14 October 2011

Returned to Life, Digitally: Thackeray & Bennett & Mailer & Monroe: Consider the Possibilities

When I led off Monday's Q & A with an answer referring to Thackeray, I had a moment of sadness, as I tend to do whenever he comes up. I grew up in a world in which his greatness was weighed against that of Dickens (his sole imaginable Victorian rival, we thought). True, most readers ended up preferring Dickens, but they had to think about it for a minute.

Today, if U.S. readers under 40 know Thackeray, it's likely to be solely for Vanity Fair, his only novel to have remained in print, in multiple editions, throughout their lifetimes. They may not even recognize the title of his Henry Esmond (1852), which I first knew as a mass-market paperback (from Pocket Books), then as a Modern Library hardback--both of course now long out of print. (Let me say about Esmond only that it's an historical novel that you either love or admire--freewheeling, enormously likeable; there are some readers who call it their favorite Thackeray, just as there are some for whom La chartreuse de Parme is the best Stendhal.)

At some point in the 1990s I picked up a new copy of what was already my favorite edition of Esmond, a Penguin Classics reissue of what used to be called the Penguin English Library edition (of 1970). (It has a real introduction and real notes, by John Sutherland.) Then, in no particular order, that edition and most of the rest of Thackeray went out of print, and I moved to Florida, somehow having donated most of my Thackeray. (It was just one of those things about which we say: 'It seemed to make sense at the time.')

It's not surprising that the ebook revolution of a few years ago brought onto the market, quite suddenly, a vast array of Thackeray, available for free from Project Gutenberg or in the 'aisles' of almost any ebookstore. What did surprise me was the ready availability of ebook counterparts of still unavailable print editions. Thus Sutherland's edition of Esmond is available today as an affordable Penguin ebook and looks better than ever (link for US Kindle here, or for UK iBooks here). It may never be restored to print (except in the sense that the Penguin UK website offers what I suspect is a print-on-demand edition, costing the equivalent of over US $25.00 and over three times the price of the ebook)--but the ebook is an 'easy download'. (Aren't they all?)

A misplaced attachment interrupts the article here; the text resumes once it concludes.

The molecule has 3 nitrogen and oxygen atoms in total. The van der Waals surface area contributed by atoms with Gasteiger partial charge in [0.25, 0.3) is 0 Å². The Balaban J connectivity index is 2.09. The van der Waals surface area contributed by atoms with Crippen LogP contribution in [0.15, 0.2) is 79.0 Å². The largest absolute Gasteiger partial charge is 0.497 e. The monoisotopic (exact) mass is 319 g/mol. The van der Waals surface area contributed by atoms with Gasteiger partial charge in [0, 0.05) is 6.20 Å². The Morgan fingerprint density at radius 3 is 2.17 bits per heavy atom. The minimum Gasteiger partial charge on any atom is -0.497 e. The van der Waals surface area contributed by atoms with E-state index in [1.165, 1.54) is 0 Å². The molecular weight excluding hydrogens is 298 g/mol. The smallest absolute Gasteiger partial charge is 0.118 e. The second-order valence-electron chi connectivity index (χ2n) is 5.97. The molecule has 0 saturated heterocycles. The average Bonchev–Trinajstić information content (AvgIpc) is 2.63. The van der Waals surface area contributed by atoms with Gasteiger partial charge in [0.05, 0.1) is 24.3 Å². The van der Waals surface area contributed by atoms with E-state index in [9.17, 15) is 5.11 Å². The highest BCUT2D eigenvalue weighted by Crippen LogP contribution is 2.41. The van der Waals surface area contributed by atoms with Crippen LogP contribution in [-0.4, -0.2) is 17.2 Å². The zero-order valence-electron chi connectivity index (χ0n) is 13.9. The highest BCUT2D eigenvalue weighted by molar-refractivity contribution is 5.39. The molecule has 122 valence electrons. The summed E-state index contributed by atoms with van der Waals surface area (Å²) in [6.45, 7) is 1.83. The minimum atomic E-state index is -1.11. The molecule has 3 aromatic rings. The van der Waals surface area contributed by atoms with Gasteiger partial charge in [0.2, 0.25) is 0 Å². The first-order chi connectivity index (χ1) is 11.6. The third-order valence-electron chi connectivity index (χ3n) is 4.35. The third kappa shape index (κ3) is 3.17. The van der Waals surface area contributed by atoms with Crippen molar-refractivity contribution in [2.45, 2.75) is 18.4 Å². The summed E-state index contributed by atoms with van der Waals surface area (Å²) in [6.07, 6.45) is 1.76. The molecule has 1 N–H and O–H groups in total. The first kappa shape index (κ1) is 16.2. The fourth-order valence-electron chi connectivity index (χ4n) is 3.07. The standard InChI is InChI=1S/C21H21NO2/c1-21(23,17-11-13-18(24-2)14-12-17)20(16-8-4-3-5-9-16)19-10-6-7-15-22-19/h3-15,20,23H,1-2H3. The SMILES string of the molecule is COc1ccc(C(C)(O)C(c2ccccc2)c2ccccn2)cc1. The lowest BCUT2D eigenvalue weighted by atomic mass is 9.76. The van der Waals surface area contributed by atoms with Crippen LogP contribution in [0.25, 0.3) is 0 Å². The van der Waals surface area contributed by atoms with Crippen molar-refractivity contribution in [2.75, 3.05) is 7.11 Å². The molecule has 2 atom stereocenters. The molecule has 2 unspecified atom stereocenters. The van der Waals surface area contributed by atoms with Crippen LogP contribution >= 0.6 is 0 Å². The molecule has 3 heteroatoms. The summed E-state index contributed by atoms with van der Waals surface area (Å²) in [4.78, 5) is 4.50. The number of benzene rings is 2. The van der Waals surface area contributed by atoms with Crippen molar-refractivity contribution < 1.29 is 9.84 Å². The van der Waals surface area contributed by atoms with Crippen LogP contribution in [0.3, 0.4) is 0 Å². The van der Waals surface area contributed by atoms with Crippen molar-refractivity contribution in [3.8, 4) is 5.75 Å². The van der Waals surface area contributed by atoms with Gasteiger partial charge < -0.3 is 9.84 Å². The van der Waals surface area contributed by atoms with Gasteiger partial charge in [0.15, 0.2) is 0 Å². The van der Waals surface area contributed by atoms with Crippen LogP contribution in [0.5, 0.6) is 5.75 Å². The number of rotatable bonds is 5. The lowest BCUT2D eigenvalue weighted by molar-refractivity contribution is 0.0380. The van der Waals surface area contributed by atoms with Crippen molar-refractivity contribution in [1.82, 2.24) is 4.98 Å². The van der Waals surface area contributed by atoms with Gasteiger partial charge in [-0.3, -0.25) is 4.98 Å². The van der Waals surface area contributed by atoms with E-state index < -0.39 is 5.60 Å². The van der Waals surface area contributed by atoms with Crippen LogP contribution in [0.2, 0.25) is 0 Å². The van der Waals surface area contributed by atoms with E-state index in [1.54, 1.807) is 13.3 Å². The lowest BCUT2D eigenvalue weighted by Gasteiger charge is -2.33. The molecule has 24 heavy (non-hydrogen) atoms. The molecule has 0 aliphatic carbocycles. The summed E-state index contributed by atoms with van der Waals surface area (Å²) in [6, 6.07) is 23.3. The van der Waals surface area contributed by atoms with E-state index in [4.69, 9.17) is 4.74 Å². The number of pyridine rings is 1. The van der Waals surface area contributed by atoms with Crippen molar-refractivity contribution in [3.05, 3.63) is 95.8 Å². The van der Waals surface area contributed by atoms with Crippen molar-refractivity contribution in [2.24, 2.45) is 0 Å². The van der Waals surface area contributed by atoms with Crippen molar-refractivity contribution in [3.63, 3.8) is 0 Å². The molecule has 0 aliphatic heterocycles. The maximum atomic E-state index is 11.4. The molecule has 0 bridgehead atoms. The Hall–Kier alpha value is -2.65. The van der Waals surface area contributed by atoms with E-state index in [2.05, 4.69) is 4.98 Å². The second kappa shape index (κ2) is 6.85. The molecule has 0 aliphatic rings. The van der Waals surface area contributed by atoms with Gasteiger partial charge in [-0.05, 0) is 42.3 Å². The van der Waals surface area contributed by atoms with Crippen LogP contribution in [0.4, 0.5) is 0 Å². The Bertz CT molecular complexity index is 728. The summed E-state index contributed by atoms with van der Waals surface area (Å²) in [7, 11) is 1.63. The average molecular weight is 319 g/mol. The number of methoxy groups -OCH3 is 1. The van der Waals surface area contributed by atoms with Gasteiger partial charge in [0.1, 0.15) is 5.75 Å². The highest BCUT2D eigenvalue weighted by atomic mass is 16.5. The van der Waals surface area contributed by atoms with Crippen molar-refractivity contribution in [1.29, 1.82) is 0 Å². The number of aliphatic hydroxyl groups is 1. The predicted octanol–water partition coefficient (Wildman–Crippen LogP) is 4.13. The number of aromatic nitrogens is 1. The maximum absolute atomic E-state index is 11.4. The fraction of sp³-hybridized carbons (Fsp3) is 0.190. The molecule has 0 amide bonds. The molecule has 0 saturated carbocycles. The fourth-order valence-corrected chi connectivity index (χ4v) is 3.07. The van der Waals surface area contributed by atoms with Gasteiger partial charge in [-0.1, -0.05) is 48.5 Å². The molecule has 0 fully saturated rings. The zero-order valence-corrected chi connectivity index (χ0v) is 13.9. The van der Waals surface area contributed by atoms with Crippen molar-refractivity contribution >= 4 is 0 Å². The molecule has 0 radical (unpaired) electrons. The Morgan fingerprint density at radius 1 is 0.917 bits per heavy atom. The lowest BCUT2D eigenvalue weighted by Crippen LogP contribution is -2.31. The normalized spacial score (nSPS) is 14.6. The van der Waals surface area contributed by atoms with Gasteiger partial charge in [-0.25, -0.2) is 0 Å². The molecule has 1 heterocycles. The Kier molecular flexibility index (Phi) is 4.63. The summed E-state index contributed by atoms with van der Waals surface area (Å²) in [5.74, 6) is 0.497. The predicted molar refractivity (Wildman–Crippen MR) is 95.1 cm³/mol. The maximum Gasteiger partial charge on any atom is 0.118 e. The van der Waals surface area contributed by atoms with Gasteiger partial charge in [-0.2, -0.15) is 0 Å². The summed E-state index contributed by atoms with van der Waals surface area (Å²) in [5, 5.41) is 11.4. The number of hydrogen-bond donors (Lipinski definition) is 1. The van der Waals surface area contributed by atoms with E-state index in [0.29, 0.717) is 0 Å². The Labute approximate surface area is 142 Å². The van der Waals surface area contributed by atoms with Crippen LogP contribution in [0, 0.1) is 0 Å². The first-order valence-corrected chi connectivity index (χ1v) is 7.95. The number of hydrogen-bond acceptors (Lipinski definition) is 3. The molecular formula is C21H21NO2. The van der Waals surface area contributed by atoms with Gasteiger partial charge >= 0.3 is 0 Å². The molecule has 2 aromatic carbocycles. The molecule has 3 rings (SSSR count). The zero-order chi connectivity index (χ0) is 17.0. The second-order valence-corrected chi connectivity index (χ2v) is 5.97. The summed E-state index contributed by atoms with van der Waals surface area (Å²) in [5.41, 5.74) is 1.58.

Let me also mention briefly that the same is true for an even more 'lost' Thackeray novel, Pendennis, as edited in 1972 by Donald Hawes with an introduction by J.I.M. Stewart, now returned to life as a Penguin ebook available in the same online stores.

What we're experiencing with ebooks is parallel to a phenomenon we already know from the digital revolution in recorded music: performances long unavailable are restored to us, sometimes even enhanced. For example, when I went shopping for Tony Bennett on vinyl in the early 1980s much of his catalogue was no longer available. By the end of this year it should all be available, digitally, and to me at least it sounds better than ever.

I continue to be surprised (wrongly, I think) by what these revolutions return to life. I discovered only yesterday that Norman Mailer's Marilyn (1973) has been released as an ebook--perhaps in anticipation of the 50th anniversary (next August) of Monroe's death. The book was a huge bestseller (outselling all of Mailer's other books except The Naked and the Dead) but has now been out of print for a few years. No new print edition is scheduled.

Although Mailer never had, for me, quite the status of my favorite authors, I followed him for most of his career. It felt at the time as if we all did. One of Mailer's greatest sins, in the eyes of his detractors, was the extent of his self-promotion; in retrospect, though, his excesses in this area don't seem to approach those of, say, 1980s singers, or certain bloggers of the present day. If his name is now less likely to be mentioned first in quick accounts of 20th-century writing on the border between reportage and fiction (New Journalism, nonfiction novel...), that may say more about the rest of us than about the value of his work. I'm only beginning to reread Mailer, and so far my experience has been mixed: The Fight I finally put down without finishing; Marilyn, which I just downloaded this morning, is more promising so far.

Norman Mailer (1923-2007) always was a 'lightning rod'. If you're looking for someone to dislike, or to dismiss, you might have to look for a long time to find a better candidate. But, if you can imagine that he might just be someone whose time is coming around again, give his prose a try in Marilyn. (And look for next year's ebook release of what may be Mailer's masterpiece: The Executioner's Song.)

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